INTRODUCTION

The atlantoaxial junction is a specialized region that plays an important role in the axial rotation of the cervical vertebrae. It is vulnerable to inflammatory disorders, trauma, and neoplasms. These diseases can destroy adjacent neurovascular structures and lead to upper cervical spinal instability and neurologic deficits.
Arthrodesis of the atlantoaxial junction is a challenging procedure because the upper cervical spine has a highly variable pedicle anatomy and vertebral artery anomalies. These anatomically variable neurovascular structures make pedicle screw fixations technically difficult [16]. Previous studies have reported that the incidence of vertebral artery injuries is 0-8.2% in atlantoaxial fusion surgery [12]. To avoid the catastrophic complications related to surgery, various techniques have been introduced to achieve upper cervical fixation [4,5]. The posterior C1 lateral mass and C2 pedicle screw with polyaxial screws and rod fixation system is widely used and recognized as a conventional surgical method.
Recently, the development of the image guided navigation technology has led to significant changes in high-risk upper cervical surgery. The O-arm imaging system (Medtronic, Inc, Mineapolis, MN, USA) is considered to be accurate for spinal surgery. According to literature, there are several benefits of using an intraoperative computed tomography (CT) guided navigation system for spinal surgery : multi planar images of different operative levels in a single sequence can be obtained which improves surgical accuracy, exposure to radiation is reduced, and screw positions can be checked in the surgical field which reduces the possibility of failure.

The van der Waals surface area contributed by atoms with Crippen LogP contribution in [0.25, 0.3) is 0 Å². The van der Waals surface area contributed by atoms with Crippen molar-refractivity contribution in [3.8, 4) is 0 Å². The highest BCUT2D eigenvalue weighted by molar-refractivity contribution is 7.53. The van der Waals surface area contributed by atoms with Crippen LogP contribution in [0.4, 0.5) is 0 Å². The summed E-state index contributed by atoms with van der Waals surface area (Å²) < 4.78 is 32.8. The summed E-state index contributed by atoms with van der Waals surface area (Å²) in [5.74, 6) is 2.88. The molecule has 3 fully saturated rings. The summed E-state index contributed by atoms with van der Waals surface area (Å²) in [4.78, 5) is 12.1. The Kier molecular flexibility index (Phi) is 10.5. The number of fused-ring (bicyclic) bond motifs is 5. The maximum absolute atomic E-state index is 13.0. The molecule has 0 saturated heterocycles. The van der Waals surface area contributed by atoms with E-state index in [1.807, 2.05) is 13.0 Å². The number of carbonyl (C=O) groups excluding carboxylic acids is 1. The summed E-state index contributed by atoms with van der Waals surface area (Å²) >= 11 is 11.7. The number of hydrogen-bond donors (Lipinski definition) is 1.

Several studies have described the usefulness of screw fixation using the intraoperative CT based navigation in the surgical field of atlantoaxial junction [2,7,8,13]. These studies focused on the accuracy of the placement of pedicle screws and surgical complications and most have shown satisfactory results. However, few studies have evaluated the usefulness of conventional methods by using C-arm f luoroscopy devices due to lack of samples for comparison. Our medical center had installed an intraoperative CT based navigation system in 2014 for spinal surgery. In this study, we analyzed the radiologic and operative parameters associated with surgery of an unstable atlantoaxial junction. Additionally, we compared the differences between surgical results and confirmed the usefulness of atlantoaxial fusion surgery by using intraoperative CT based navigation devices.

MATERIALS AND METHODS

Patient demographics